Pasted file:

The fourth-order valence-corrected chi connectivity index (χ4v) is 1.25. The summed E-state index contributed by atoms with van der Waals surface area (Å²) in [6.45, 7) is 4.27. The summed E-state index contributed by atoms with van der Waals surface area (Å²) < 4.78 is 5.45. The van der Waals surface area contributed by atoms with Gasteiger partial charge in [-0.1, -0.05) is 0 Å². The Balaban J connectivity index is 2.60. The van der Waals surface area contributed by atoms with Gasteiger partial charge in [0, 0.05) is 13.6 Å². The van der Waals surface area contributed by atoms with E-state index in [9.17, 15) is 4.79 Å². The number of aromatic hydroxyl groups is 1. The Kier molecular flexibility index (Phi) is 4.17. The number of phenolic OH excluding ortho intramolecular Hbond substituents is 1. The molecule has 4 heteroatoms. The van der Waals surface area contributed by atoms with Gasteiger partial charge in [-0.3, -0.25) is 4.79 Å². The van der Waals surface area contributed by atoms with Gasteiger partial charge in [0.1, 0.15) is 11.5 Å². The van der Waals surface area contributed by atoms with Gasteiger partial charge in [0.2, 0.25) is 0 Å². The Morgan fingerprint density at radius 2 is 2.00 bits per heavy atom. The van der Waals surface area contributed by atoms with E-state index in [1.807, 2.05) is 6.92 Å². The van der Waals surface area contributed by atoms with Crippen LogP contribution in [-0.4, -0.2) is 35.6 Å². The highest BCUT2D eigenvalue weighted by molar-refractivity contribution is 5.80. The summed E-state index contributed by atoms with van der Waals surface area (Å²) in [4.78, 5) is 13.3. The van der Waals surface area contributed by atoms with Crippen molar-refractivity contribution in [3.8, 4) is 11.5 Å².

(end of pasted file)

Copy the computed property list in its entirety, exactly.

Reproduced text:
The fourth-order valence-corrected chi connectivity index (χ4v) is 1.25. The summed E-state index contributed by atoms with van der Waals surface area (Å²) in [6.45, 7) is 4.27. The summed E-state index contributed by atoms with van der Waals surface area (Å²) < 4.78 is 5.45. The van der Waals surface area contributed by atoms with Gasteiger partial charge in [-0.1, -0.05) is 0 Å². The Balaban J connectivity index is 2.60. The van der Waals surface area contributed by atoms with Gasteiger partial charge in [0, 0.05) is 13.6 Å². The van der Waals surface area contributed by atoms with E-state index in [9.17, 15) is 4.79 Å². The number of aromatic hydroxyl groups is 1. The Kier molecular flexibility index (Phi) is 4.17. The number of phenolic OH excluding ortho intramolecular Hbond substituents is 1. The molecule has 4 heteroatoms. The van der Waals surface area contributed by atoms with Gasteiger partial charge in [-0.3, -0.25) is 4.79 Å². The van der Waals surface area contributed by atoms with Gasteiger partial charge in [0.1, 0.15) is 11.5 Å². The van der Waals surface area contributed by atoms with Gasteiger partial charge in [0.2, 0.25) is 0 Å². The Morgan fingerprint density at radius 2 is 2.00 bits per heavy atom. The van der Waals surface area contributed by atoms with E-state index in [1.807, 2.05) is 6.92 Å². The van der Waals surface area contributed by atoms with Crippen LogP contribution in [-0.4, -0.2) is 35.6 Å². The highest BCUT2D eigenvalue weighted by molar-refractivity contribution is 5.80. The summed E-state index contributed by atoms with van der Waals surface area (Å²) in [4.78, 5) is 13.3. The van der Waals surface area contributed by atoms with Crippen molar-refractivity contribution in [3.8, 4) is 11.5 Å².